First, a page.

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Adramyttium Anactoria ancient Asia Minor Asiatic Assos Athens Atthis Bceotia birth-place of Sappho born bough Byron and Tennyson called Catullus century B.C. character choric dance cithara city of Mytilene civilisation Coleridge corn and wine culture Dorians Eolian cities Ephesus Epithalamia Erinna erotic Euripus fame favour fragments Gatelusio golden greatest of lyric Greece Greek harbour height and perfection Hellas Hellenic race home at Eresos Homer hopes and fears human spirit Hymenaeus ideal love Iero Iliad inlets inmost insular intellectual eminence Ionians island of Lesbos isle Kaloni Kleis Lesbian lofty lyric poetry lyrical expression marble melic poetry ment metre migration Mnasidica mountains Muses nature once Oriental influences perfect lyric poet Poetess political restraint rhythmic rival Sappho and Alcaeus Sappho's song says shepherds Sicily sing sister Smyrna splendour Strabo subtle sweetness tells tender Terpander thought Thracian Thucydides translation Troad verse voluptuousness Welcker women of Lesbos words youth
Page 74 - Yea, they shall say, earth's womb has borne in vain New things, and never this best thing again; Borne days and men, borne fruits and wars and wine, Seasons and songs, but no song more like mine. And they shall know me as ye who have known me here...
Page 45 - Miletus, Eunica from Salamis, Gongyla from Colophon, and others from Pamphylia and the isle of Telos. Erinna and Damophyla study together the complex Sapphic metres ; Atthis learns how to strike the harp with the plectron, Sappho's invention ; Mnasidica embroiders a sacred robe for the temple. The teacher meanwhile corrects the measures of one, the notes of another, the stitches of a third, then summons all from their work to rehearse together some sacred chorus or temple ritual ; then stops to read...
Page 9 - The voluptuousness of ^Eolian poetry is not like that of Persian or Arabian art. It is Greek in its self-restraint, proportion, tact. We find nothing burdensome in its sweetness. All is so rhythmically and sublimely ordered in the poems of Sappho that supreme art lends solemnity and grandeur to the expression of unmitigated passion.
Page 35 - ... same time, the effect was heightened by appropriate vocal and instrumental music, and often by the movements and figures of the dance. In this union of the sister arts, poetry was indeed predominant; and music and dancing were only employed to enforce and elevate the conceptions of the higher art. Yet music, in its turn, exercised a reciprocal influence on poetry ; so that, as it became more cultivated, the choice of the musical measure decided the tone of the whole poem.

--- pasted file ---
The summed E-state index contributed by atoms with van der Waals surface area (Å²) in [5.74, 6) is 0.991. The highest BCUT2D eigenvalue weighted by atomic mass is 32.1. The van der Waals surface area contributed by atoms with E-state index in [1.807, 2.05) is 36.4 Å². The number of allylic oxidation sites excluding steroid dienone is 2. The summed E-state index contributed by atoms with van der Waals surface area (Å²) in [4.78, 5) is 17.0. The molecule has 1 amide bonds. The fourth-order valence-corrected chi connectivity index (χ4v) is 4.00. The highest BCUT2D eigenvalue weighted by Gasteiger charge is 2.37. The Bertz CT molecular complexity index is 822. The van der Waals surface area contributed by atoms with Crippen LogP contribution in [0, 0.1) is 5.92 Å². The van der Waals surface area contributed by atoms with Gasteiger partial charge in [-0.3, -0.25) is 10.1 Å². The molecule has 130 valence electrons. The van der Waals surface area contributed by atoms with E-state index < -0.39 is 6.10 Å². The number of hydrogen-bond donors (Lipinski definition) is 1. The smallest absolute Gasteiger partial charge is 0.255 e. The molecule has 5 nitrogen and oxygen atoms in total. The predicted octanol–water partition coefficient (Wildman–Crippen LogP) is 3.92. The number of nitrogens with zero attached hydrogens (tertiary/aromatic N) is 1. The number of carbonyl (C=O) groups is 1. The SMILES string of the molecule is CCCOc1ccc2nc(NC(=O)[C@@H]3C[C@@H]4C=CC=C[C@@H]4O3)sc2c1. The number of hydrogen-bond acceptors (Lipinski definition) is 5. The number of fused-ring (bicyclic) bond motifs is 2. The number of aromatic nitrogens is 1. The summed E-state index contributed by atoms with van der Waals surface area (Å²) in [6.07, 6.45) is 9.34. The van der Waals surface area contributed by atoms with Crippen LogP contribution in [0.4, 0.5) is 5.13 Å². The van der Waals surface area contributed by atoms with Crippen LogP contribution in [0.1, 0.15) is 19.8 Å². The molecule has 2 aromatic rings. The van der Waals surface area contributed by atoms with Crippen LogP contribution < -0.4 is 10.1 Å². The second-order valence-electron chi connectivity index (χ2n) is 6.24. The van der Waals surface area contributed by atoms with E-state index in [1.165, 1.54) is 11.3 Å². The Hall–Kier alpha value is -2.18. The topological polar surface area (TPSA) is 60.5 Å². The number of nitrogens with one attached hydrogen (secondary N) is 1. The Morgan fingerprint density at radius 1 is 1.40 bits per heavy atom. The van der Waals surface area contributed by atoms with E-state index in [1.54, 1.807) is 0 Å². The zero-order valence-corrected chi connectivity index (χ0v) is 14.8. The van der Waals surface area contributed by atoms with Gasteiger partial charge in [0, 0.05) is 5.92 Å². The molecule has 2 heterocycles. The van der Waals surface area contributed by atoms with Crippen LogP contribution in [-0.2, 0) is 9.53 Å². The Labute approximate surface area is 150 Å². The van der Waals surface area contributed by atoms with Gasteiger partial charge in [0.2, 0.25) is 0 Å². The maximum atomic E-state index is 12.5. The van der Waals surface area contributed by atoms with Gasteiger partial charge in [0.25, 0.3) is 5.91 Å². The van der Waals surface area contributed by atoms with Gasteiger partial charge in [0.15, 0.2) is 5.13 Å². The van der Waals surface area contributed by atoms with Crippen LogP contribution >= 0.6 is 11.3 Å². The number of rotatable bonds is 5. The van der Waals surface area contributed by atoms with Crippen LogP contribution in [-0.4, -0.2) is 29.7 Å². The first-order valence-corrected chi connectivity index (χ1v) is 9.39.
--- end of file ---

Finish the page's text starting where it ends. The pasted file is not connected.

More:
Page 42 - Lesbos ;' the Dorians, as well at Sparta as in the south of Italy, were almost the only nation who esteemed the higher attributes of the female mind as capable of cultivation.
Page 72 - I am weary of all thy words and soft strange ways, Of all love's fiery nights and all his days, And all the broken kisses salt as brine That shuddering lips make moist with waterish wine, And eyes the bluer for all those hidden hours That pleasure fills with tears and feeds from flowers...
Page 47 - Hadst thou felt desire for things good or noble, and had not thy tongue framed some evil speech, shame had not filled thine eyes, but thou hadst spoken honestly about it.
Page 66 - As the sweet-apple blushes on the end of the bough, the very end of the bough, which the gatherers overlooked, nay overlooked not but could not reach.
Page 11 - Seven sacred tripods, whose unsullied frame Yet knows no office, nor has felt the. flame; Twelve steeds unmatch'd in fleetness and in force, And still victorious in the dusty course ; (Rich were the man, whose ample stores exceed The prizes purchas'd by their winged speed) Seven lovely captives of the Lesbian line, Skill'd in each art, unmatch'd in form divine, The same he chose for more than vulgar charms, When Lesbos sunk beneath thy conquering arms.
Page 18 - Ye desolate isles, poor morsels of the earth, girdled by the waves of the sounding Aegean, ye have all become as Siphnos or parched Pholegandros, ye have lost your brightness that was of old. Verily ye are all ensampled of Delos, — of her who was once fair with marble, but was first to see the day of solitude2.